The emergence of the 1911 Triangle Shirt Factory fire is linked to poor working conditions. The fire incident is a lesson for organizations to establish laws and policies that safeguard employees within the working environment (Pence et al., 2003). The workers were exposed to an inhumane working environment, as evidenced by the low pays and long-working hours. Also, most of the workers who included young immigrant women were disorganized amidst the poor working conditions. Failure by the management to meet the agreed fundamental worker rights and privileges led to strikes. The fire that broke down in the year 1911 related to the poor working conditions and the workforce’s disorganized status. For example, working long hours could have made the employees tired and unable to pay adequate attention to their respective working areas. Notably, failure to integrate safety and security mechanisms in the factory denied the young women working at the company to escape after the fire broke. The building had one fire escape route where this created a challenge during the escape since it collapsed, leaving the workers under a threat of the raging flames of fire. Thus, the factory failed to develop a conducive working environment for its staff, exposing them to grave danger.
The Sweatshop business in the 21st century has seen a large segment of the American clothing manufacturers shift from organized labor to non-unionized operations. The move was linked to the prevailing hostility in the political environment. The lack of support from global leadership continues to affect the sweatshop business in the 21st century. Miller (2003) reveals that sweatshops should not be easily tolerated in developing nations. Such a notion significantly interferes with the establishment of sweatshop business in the advanced countries across the world. However, most of the entrepreneurs have reached out to populations like Asians and Latin American immigrants as a workforce in the sweatshop businesses. These establishments also moved their operations offshore as they sought cheaper labor and supportive conditions such as free trade and limited tariffs. The integration of sweatshops in the 21st century contrasts with the 20th century in line with the use of minority populations. During the two centuries, manufacturers utilized Asians and Latin Americans as their key workforces. During the 20th century, sweatshop businesses also relied on increased demand and low trade barriers in expanding their establishments. Sweatshops flourished in the 20th century amidst deindustrialization (Warner, 2011). Therefore, sweatshops progressively grew and developed in the 20th and 21st centuries since they relied on immigrant populations for the labor force.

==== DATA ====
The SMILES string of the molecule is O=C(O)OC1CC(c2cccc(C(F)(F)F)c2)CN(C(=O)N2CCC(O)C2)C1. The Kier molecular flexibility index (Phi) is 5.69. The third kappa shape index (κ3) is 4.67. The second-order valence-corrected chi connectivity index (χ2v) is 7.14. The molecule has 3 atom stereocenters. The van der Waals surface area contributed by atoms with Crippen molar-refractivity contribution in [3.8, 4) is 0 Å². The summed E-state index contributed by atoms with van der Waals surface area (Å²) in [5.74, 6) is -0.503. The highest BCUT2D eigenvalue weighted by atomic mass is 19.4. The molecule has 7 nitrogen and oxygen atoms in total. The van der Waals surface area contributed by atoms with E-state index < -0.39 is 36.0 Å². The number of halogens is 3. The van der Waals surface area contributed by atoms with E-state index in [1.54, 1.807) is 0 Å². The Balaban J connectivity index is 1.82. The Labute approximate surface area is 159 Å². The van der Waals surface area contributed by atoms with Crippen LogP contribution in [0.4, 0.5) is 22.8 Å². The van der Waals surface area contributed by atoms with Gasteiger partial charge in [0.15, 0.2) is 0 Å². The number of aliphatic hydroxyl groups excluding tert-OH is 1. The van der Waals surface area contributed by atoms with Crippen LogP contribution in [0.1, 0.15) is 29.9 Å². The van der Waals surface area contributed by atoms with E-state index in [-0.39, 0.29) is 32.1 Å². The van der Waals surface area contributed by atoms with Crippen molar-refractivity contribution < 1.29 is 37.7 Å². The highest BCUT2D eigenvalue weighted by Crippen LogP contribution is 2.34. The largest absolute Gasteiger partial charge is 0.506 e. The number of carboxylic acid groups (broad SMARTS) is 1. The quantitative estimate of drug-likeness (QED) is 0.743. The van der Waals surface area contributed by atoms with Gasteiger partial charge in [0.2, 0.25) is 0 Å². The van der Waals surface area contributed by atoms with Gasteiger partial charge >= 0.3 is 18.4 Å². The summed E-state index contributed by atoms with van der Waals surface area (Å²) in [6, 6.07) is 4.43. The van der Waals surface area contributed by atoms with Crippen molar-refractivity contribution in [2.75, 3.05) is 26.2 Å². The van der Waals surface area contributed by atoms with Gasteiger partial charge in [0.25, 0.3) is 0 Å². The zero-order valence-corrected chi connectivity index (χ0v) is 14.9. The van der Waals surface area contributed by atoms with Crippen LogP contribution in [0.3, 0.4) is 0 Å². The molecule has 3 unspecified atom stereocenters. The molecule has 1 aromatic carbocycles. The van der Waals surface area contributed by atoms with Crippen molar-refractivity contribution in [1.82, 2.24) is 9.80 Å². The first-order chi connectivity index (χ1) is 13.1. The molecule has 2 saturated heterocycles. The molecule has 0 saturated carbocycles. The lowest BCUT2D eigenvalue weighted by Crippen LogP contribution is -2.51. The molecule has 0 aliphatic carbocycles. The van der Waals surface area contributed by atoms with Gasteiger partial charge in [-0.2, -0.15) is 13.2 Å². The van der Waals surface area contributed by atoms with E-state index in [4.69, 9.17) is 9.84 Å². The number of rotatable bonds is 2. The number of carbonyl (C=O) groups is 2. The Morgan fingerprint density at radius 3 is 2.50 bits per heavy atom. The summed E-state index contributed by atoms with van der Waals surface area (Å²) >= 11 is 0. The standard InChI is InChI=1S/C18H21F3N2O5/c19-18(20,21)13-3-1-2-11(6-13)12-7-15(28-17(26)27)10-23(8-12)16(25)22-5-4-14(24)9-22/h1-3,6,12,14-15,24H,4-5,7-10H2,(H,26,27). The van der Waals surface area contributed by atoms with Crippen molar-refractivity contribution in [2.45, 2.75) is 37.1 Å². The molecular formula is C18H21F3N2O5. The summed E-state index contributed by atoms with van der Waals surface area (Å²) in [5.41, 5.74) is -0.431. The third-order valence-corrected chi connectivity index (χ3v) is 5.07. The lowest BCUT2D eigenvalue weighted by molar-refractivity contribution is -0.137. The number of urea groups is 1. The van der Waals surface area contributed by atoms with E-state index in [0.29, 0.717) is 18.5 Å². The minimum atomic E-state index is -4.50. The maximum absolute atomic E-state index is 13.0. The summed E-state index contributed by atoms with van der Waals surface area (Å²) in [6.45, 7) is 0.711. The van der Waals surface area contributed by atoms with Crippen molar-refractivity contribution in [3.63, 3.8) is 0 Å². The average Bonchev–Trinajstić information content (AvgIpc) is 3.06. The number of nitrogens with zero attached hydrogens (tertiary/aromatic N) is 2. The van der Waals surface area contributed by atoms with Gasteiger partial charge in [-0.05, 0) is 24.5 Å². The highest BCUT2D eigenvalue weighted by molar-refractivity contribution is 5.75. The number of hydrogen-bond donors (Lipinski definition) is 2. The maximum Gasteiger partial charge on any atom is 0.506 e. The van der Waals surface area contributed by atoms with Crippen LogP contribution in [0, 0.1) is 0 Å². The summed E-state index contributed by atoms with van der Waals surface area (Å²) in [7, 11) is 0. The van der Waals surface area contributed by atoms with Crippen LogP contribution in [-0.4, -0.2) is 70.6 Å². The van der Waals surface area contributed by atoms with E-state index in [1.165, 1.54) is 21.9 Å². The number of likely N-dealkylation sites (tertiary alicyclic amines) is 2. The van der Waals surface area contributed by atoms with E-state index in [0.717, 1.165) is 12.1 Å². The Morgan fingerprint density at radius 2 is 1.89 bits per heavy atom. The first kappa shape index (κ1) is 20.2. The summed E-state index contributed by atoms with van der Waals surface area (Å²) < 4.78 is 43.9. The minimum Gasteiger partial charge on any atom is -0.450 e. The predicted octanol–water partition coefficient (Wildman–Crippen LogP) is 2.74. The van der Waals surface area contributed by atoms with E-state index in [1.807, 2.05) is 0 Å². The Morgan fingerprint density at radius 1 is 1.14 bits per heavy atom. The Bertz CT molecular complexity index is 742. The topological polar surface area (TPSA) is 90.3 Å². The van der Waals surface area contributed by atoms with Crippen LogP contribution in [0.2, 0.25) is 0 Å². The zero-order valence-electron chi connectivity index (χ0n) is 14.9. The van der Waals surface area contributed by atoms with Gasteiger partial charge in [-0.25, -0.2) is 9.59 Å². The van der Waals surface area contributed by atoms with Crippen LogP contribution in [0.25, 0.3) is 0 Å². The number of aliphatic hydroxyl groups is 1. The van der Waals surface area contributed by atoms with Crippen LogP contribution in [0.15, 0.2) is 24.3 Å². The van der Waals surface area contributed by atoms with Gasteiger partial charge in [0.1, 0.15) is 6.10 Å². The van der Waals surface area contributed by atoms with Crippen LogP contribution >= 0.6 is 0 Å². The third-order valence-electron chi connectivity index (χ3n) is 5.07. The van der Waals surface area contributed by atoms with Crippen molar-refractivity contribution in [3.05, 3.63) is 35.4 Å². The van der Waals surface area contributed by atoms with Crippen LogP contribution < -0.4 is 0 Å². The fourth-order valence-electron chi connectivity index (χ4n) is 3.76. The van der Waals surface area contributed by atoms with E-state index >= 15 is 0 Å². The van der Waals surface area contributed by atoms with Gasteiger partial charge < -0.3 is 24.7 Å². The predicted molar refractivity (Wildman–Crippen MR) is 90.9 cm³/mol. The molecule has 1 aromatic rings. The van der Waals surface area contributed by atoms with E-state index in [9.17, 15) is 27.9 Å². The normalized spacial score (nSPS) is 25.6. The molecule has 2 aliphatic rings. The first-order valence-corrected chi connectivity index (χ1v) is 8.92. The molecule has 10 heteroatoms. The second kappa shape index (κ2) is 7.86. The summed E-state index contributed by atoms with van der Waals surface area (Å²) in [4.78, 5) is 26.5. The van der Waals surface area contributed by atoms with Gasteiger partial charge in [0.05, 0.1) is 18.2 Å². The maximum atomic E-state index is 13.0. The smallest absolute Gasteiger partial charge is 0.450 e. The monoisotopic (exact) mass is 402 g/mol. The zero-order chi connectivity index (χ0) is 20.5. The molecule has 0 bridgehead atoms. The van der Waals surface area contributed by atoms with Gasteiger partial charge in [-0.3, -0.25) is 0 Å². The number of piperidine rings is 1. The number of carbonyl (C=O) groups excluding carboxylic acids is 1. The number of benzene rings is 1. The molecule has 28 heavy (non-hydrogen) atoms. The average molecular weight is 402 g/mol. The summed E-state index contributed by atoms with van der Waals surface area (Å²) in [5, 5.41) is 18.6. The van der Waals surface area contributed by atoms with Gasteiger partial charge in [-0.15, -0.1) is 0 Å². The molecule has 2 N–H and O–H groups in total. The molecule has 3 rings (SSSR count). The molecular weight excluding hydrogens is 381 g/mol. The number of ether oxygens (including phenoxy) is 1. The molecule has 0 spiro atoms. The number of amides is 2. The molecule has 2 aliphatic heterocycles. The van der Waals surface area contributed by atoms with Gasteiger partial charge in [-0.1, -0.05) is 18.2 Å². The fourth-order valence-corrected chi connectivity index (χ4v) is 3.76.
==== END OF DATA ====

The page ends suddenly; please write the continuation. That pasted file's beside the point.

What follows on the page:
Sweatshops are a key challenge across global countries. These businesses portray cruelty towards a workforce. Corporate issues such as monotonous operations, long working hours, minimal pay, and dangerous working environment tamper with employee productivity. These are potential threats to the health and well-being of employees. However, nations can adopt and implement appropriate policies, plans, and strategies that dictate how sweatshops should manage their corporate operations. These approaches guarantee adherence to worker safety and security. Over time, reviewing these measures helps strengthen the approaches put in place to meet the health and welfare of all workers based in sweatshop establishments.
Overall, sweatshops are common businesses worldwide. As they continue attracting a large segment of the workforce, especially among the immigrant populations, it is essential to cater for the interests and welfare of these workers. Developing and implementing potential measures with a greater capacity to meet their well-being exists as a critical mechanism for eliminating issues linked to poor working conditions.
Miller, J. (2003). Why economists are wrong about sweatshops and the anti-sweatshop movement. Challenge, 46(1), 93-122. https://doi.org/10.1080/05775132.2003.11034187
Pence, P. L., Carson, P. P., Carson, K. D., Hamilton, J. B., & Birkenmeier, B. (2003). And all who jumped died: The Triangle Shirtwaist factory fire. Management Decision. https://doi.org/10.1108/00251740310468135
Warner, A. J. (2011). Sweatshops Labor. Slavery in the Modern World: A History of Political, Social, and Economic Oppression, 60-68.